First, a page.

There are several other papers that use RL to learn network structures. [39] use the same model search space as NAS, but replace policy gradient with Q-learning. [2] also use Q-learning, but without exploiting cell structure. [5] use policy gradient to train an RNN, but the actions are now to widen an existing layer, or to deepen the network by adding an extra layer. This requires specifying an initial model and then gradually learning how to transform it. The same approach, of applying “network morphisms” to modify a network, was used in [12], but in the context of hill climbing search, rather than RL. [26] use parameter sharing among child models to substantially accelerate the search process.

An alternative to RL is to use evolutionary algorithms (EA; “neuro-evolution” [32]). Early work (e.g., [33]) used EA to learn both the structure and the parameters of the network, but more recent methods, such as [28, 24, 35, 21, 27], just use EA to search the structures, and use SGD to estimate the parameters.

RL and EA are local search methods that search through the space of fully-specified graph structures. An alternative approach, which we adopt, is to use heuristic search, in which we search through the space of structures in a progressive way, from simple to complex. There are several pieces of prior work that explore this approach. [25] use Monte Carlo Tree Search (MCTS), but at each node in the search tree, it uses random selection to choose which branch to expand, which is very inefficient. Sequential Model Based Optimization (SMBO) [17] improves on MCTS by learning a predictive model, which can be used to decide which nodes to expand. This technique has been applied to neural net structure search in [25], but they used a flat CNN search space, rather than our hierarchical cell-based space. Consequently, their resulting CNNs do not perform very well. Other related works include [23], who focus on MLP rather than CNNs; [33], who used an incremental approach in the context of evolutionary algorithms; [40] who used a schedule of increasing number of layers; and [13] who search through the space of latent factor models specified by a grammar. Finally, [7, 16] grow CNNs sequentially using boosting.

Several other papers learn a surrogate function to predict the performance of a candidate structure, either “zero shot” (without training it) (see e.g., [4]

), or after training it for a small number of epochs and extrapolating the learning curve (see e.g.,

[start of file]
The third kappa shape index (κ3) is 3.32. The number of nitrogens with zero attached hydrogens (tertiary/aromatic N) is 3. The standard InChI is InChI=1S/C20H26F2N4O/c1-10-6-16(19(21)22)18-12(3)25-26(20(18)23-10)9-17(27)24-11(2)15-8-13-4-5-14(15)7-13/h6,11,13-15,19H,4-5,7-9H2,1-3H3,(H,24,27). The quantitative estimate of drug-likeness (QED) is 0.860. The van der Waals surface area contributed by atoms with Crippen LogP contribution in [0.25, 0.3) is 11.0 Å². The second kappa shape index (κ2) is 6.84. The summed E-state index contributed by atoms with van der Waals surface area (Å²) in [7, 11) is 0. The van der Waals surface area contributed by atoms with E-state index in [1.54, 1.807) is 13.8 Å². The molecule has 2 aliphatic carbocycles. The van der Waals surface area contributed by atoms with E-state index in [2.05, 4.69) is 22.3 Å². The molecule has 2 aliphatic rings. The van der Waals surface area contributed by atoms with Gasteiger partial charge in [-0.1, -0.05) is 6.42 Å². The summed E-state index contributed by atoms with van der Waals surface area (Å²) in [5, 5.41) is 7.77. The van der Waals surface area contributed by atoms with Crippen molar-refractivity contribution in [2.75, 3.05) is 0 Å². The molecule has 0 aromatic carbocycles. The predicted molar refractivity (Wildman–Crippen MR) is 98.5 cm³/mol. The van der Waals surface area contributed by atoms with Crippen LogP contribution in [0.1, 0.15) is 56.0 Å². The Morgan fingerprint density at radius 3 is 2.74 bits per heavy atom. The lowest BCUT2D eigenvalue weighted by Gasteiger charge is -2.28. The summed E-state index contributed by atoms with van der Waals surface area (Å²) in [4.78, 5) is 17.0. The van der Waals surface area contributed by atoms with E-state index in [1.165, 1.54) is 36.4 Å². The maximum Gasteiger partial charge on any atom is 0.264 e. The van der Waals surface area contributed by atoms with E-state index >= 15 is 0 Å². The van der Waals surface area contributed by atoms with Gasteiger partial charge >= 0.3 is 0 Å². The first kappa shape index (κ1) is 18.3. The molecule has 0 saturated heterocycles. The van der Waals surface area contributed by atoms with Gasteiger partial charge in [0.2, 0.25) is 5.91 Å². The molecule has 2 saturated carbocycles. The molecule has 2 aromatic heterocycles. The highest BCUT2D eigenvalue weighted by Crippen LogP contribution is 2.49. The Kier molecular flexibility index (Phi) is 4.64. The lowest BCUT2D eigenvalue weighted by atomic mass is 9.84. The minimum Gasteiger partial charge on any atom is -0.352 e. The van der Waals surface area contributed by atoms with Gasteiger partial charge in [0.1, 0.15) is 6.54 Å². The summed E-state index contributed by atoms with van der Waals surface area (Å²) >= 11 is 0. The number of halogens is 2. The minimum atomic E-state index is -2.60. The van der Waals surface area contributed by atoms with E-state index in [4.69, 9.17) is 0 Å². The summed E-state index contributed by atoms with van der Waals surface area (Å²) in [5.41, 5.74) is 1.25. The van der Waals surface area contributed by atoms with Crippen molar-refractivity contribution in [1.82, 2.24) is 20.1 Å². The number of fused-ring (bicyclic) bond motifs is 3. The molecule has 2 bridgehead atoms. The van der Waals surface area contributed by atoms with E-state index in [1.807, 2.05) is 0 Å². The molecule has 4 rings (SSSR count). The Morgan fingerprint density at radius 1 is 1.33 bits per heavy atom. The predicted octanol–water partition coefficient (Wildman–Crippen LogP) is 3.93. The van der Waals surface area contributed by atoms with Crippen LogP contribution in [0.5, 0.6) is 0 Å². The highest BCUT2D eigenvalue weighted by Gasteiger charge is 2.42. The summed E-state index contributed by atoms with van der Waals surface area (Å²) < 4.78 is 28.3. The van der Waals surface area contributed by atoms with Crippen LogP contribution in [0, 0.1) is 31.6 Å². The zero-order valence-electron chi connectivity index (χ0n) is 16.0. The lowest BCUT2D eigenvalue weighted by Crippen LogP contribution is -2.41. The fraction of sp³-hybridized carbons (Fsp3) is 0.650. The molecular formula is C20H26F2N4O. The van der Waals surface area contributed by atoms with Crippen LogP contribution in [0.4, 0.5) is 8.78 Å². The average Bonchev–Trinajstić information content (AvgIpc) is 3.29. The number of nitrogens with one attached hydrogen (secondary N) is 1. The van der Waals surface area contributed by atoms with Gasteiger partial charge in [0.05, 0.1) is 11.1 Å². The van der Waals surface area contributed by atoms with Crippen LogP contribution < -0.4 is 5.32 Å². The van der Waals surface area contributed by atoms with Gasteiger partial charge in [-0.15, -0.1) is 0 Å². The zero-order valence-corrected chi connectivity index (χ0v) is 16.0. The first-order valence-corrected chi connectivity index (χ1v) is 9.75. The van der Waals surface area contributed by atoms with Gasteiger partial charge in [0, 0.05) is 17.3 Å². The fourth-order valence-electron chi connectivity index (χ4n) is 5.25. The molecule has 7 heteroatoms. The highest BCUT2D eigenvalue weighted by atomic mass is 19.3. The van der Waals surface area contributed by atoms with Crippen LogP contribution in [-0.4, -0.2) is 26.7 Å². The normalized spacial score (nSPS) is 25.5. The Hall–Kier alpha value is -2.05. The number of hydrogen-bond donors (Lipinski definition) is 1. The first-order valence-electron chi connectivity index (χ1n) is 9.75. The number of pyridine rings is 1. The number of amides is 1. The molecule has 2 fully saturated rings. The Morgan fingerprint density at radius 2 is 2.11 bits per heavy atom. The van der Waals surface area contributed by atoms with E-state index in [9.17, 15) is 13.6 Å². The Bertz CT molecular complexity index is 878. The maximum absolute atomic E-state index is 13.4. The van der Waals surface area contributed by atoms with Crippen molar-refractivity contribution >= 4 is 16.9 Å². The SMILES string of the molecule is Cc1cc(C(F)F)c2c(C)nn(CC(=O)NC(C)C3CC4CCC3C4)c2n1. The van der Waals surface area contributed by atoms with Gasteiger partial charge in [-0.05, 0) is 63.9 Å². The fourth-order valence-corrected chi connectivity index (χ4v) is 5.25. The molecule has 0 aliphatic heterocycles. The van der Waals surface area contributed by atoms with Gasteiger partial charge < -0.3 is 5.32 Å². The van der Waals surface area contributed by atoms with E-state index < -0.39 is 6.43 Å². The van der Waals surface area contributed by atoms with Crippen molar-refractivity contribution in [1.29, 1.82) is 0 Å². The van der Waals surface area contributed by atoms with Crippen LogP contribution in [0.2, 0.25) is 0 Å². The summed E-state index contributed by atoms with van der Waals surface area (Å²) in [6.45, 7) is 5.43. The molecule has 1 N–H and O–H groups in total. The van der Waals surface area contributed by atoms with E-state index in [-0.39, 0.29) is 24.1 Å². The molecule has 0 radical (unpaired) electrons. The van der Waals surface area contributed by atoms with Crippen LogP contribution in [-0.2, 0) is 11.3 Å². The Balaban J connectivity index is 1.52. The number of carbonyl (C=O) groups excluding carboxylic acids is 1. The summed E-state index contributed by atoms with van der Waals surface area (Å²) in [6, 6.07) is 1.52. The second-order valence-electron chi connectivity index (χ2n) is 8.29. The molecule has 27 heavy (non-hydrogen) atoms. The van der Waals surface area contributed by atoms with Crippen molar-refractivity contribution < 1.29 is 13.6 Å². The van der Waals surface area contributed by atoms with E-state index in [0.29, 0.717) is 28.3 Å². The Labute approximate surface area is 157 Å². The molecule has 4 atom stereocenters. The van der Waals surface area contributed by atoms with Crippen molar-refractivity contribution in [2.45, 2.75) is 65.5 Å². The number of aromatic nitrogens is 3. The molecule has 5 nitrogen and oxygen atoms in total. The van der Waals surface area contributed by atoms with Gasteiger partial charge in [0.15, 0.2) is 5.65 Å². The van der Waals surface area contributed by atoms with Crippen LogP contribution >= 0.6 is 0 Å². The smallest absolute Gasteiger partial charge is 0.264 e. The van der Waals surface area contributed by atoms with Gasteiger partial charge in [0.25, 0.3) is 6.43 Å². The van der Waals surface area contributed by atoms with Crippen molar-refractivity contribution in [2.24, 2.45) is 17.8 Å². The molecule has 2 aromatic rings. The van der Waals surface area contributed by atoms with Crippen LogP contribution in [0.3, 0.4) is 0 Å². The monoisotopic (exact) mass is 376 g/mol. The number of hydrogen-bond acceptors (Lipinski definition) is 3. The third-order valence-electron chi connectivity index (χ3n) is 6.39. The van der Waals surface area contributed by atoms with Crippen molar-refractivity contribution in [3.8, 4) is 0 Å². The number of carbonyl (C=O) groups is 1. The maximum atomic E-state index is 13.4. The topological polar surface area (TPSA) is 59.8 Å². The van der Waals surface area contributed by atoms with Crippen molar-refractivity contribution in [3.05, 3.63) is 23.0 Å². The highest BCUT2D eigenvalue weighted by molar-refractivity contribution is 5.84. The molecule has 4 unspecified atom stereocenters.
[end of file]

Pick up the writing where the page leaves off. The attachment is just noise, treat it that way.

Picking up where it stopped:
[10, 3]). However, most of these methods have been applied to fixed sized structures, and would not work with our progressive search approach.

3 Architecture Search Space

In this section we describe the neural network architecture search space used in our work. We build on the hierarchical approach proposed in [41], in which we first learn a cell structure, and then stack this cell a desired number of times, in order to create the final CNN.

3.1 Cell Topologies

A cell is a fully convolutional network that maps an tensor to another

tensor. If we use stride 1 convolution, then

and ; if we use stride 2, then and . We employ a common heuristic to double the number of filters (feature maps) whenever the spatial activation is halved, so for stride 1, and for stride 2.

The cell can be represented by a DAG consisting of blocks. Each block is a mapping from 2 input tensors to 1 output tensor. We can specify a block in a cell as a 5-tuple, , where specifies the inputs to the block, specifies the operation to apply to input , and specifies how to combine and to generate the feature map (tensor) corresponding to the output of this block, which we denote by .

The set of possible inputs, , is the set of all previous blocks in this cell, , plus the output of the previous cell, , plus the output of the previous-previous cell, .

The operator space is the following set of 8 functions, each of which operates on a single tensor222

The depthwise-separable convolutions are in fact two repetitions of ReLU-SepConv-BatchNorm; 1x1 convolutions are also inserted when tensor sizes mismatch.

:

  • 3x3 depthwise-separable convolution

  • 5x5 depthwise-separable convolution

  • 7x7 depthwise-separable convolution

  • 1x7 followed by 7x1 convolution

  • identity

  • 3x3 average pooling

  • 3x3 dilated convolution

This is less than the 13 operators used in [41], since we removed the ones that their RL method discovered were never used.

For the space of possible combination operators , [41] considerd both elementwise addition and concatenation. However, they discovered that the RL method never chose to use concatenation, so to reduce our search space, we always use addition as the combination operator. Thus in our work, a block can be specified by a 4-tuple.

We now quantify the size of the search space to highlight the magnitude of the search problem. Let the space of possible structures for the ’th block be ; this has size , where , and . For , we have , which are the final outputs of the previous two cells, so there are possible block structures.

If we allow cells of up to blocks, the total number of cell structures is given by . However, there are certain symmetries in this space that allow us to prune it to a more reasonable size. For example, there are only 136 unique cells composed of 1 block. The total number of unique cells is . This is much smaller than the search space used in [41], which has size , but it is still an extremely large space to search, and requires efficient optimization methods.

3.2 From Cell to CNN